Can any one help me show why a profit – maximizing monopolist will never operate in the price-inelastic region of its demand curve?
A monopolist will produce where MR = MC; since MC is always positive, the monopolist will hence never produce where MR is negative. Inelastic demand has negative MR. Hence, the monopolist will never produce where demand is inelastic.
(from HERE). The graph explains it pretty well.
MR = Marginal Revenue
MC = Marginal Cost
Thanks a million. Could you also tell me exactly what section of the business cycle our economy is in right no. I’m thinking we’re out of the trough and moving up the expansion ladder (although expansion hardly seems to fit).
And how come inelastic demand has negative MR?
In this case inelastic demand will have negative MR by definition. Work through it yourself; ask yourself what inelastic demand is, and what would happen if the monopoly produced at a point where MR is negative…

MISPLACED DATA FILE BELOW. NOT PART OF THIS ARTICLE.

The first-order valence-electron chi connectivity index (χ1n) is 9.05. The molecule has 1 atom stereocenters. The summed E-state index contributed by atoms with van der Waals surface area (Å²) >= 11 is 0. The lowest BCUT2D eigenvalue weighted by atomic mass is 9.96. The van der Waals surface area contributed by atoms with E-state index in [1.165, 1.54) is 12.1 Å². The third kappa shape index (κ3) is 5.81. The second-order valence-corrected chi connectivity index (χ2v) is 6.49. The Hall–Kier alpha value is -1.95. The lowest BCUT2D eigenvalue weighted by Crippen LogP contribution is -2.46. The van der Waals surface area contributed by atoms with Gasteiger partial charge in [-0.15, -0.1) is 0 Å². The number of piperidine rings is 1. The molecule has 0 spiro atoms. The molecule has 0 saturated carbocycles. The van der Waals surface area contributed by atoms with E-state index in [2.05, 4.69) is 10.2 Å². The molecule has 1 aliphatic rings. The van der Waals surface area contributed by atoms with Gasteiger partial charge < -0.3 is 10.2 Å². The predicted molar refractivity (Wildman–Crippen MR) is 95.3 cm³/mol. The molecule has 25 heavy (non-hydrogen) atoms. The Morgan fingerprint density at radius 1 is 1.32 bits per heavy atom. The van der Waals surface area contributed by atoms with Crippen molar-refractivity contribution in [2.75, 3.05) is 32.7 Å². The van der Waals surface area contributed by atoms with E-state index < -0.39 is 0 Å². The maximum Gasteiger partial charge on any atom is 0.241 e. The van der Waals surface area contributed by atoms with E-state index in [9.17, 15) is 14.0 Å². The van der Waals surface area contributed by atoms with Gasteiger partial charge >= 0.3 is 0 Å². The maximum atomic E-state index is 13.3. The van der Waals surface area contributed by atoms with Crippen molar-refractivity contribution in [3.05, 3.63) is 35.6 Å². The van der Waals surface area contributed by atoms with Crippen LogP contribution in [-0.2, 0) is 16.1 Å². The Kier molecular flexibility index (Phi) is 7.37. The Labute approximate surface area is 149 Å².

Well, it should be pretty obvious why you would not produce where the MR is negative. You wouldn’t want to lose money on any marginal output. But if you work backwards from there, logic should tell you why inelastic demand implies negative MR.
If we knew that we’d be multi-millionaires not wasting our time doing your homework. Maybe the homework crack is way off base, but real
…ly, no-one knows where we are in the “economic cycle”.
It’s actually not my homeowrk. As a meager undergrad trying to tutor a non-traditional in a master’s level econ course, I was trying to get some feedback to help explain the monopolistic demand curve and the phases of the business cycle.